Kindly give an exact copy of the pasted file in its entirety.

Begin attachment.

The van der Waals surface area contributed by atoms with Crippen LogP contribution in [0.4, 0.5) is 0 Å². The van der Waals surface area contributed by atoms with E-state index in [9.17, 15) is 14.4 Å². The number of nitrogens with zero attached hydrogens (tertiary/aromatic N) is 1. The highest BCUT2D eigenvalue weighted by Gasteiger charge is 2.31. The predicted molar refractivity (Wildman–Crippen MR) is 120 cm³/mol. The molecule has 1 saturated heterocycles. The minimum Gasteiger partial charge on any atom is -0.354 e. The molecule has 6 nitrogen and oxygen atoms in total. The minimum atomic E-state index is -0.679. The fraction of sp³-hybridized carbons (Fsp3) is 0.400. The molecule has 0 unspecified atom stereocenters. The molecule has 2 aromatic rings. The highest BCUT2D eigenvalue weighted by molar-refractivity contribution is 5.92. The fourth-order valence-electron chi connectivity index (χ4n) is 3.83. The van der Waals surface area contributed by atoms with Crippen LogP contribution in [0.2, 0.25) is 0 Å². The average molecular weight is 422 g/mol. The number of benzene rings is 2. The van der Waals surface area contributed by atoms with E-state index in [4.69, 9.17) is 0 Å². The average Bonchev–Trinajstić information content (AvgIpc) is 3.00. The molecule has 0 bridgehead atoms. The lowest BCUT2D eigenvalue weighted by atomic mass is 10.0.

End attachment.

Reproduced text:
The van der Waals surface area contributed by atoms with Crippen LogP contribution in [0.4, 0.5) is 0 Å². The van der Waals surface area contributed by atoms with E-state index in [9.17, 15) is 14.4 Å². The number of nitrogens with zero attached hydrogens (tertiary/aromatic N) is 1. The highest BCUT2D eigenvalue weighted by Gasteiger charge is 2.31. The predicted molar refractivity (Wildman–Crippen MR) is 120 cm³/mol. The molecule has 1 saturated heterocycles. The minimum Gasteiger partial charge on any atom is -0.354 e. The molecule has 6 nitrogen and oxygen atoms in total. The minimum atomic E-state index is -0.679. The fraction of sp³-hybridized carbons (Fsp3) is 0.400. The molecule has 0 unspecified atom stereocenters. The molecule has 2 aromatic rings. The highest BCUT2D eigenvalue weighted by molar-refractivity contribution is 5.92. The fourth-order valence-electron chi connectivity index (χ4n) is 3.83. The van der Waals surface area contributed by atoms with Crippen LogP contribution in [0.2, 0.25) is 0 Å². The average molecular weight is 422 g/mol. The number of benzene rings is 2. The van der Waals surface area contributed by atoms with E-state index in [4.69, 9.17) is 0 Å². The average Bonchev–Trinajstić information content (AvgIpc) is 3.00. The molecule has 0 bridgehead atoms. The lowest BCUT2D eigenvalue weighted by atomic mass is 10.0.